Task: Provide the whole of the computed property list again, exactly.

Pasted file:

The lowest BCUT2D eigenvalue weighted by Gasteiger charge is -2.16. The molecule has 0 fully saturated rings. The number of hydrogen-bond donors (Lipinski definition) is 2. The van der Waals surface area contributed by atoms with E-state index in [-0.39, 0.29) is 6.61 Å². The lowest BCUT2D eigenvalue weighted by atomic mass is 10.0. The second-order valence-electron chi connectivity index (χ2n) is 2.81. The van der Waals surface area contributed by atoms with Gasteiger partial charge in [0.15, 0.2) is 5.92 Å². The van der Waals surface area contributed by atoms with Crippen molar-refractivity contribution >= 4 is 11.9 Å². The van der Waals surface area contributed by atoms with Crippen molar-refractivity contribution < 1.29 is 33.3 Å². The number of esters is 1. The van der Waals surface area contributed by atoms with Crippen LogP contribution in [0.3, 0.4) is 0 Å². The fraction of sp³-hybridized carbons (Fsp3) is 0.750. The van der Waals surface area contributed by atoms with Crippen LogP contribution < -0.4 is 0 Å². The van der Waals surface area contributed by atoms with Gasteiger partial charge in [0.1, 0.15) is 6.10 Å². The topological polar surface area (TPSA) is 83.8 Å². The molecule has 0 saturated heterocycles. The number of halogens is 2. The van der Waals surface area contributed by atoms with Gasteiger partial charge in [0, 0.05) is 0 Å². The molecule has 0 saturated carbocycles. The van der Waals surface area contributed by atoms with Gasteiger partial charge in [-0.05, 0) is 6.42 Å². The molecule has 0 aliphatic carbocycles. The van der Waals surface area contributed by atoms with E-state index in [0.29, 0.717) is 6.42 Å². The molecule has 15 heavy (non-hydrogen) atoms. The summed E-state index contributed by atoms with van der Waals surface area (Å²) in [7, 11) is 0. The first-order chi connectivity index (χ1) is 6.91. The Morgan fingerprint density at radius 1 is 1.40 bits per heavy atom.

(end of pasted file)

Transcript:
The lowest BCUT2D eigenvalue weighted by Gasteiger charge is -2.16. The molecule has 0 fully saturated rings. The number of hydrogen-bond donors (Lipinski definition) is 2. The van der Waals surface area contributed by atoms with E-state index in [-0.39, 0.29) is 6.61 Å². The lowest BCUT2D eigenvalue weighted by atomic mass is 10.0. The second-order valence-electron chi connectivity index (χ2n) is 2.81. The van der Waals surface area contributed by atoms with Gasteiger partial charge in [0.15, 0.2) is 5.92 Å². The van der Waals surface area contributed by atoms with Crippen molar-refractivity contribution >= 4 is 11.9 Å². The van der Waals surface area contributed by atoms with Crippen molar-refractivity contribution < 1.29 is 33.3 Å². The number of esters is 1. The van der Waals surface area contributed by atoms with Crippen LogP contribution in [0.3, 0.4) is 0 Å². The fraction of sp³-hybridized carbons (Fsp3) is 0.750. The van der Waals surface area contributed by atoms with Crippen LogP contribution < -0.4 is 0 Å². The van der Waals surface area contributed by atoms with Gasteiger partial charge in [0.1, 0.15) is 6.10 Å². The topological polar surface area (TPSA) is 83.8 Å². The molecule has 0 saturated heterocycles. The number of halogens is 2. The van der Waals surface area contributed by atoms with Gasteiger partial charge in [0, 0.05) is 0 Å². The molecule has 0 saturated carbocycles. The van der Waals surface area contributed by atoms with Gasteiger partial charge in [-0.05, 0) is 6.42 Å². The molecule has 0 aliphatic carbocycles. The van der Waals surface area contributed by atoms with E-state index in [0.29, 0.717) is 6.42 Å². The molecule has 15 heavy (non-hydrogen) atoms. The summed E-state index contributed by atoms with van der Waals surface area (Å²) in [7, 11) is 0. The first-order chi connectivity index (χ1) is 6.91. The Morgan fingerprint density at radius 1 is 1.40 bits per heavy atom.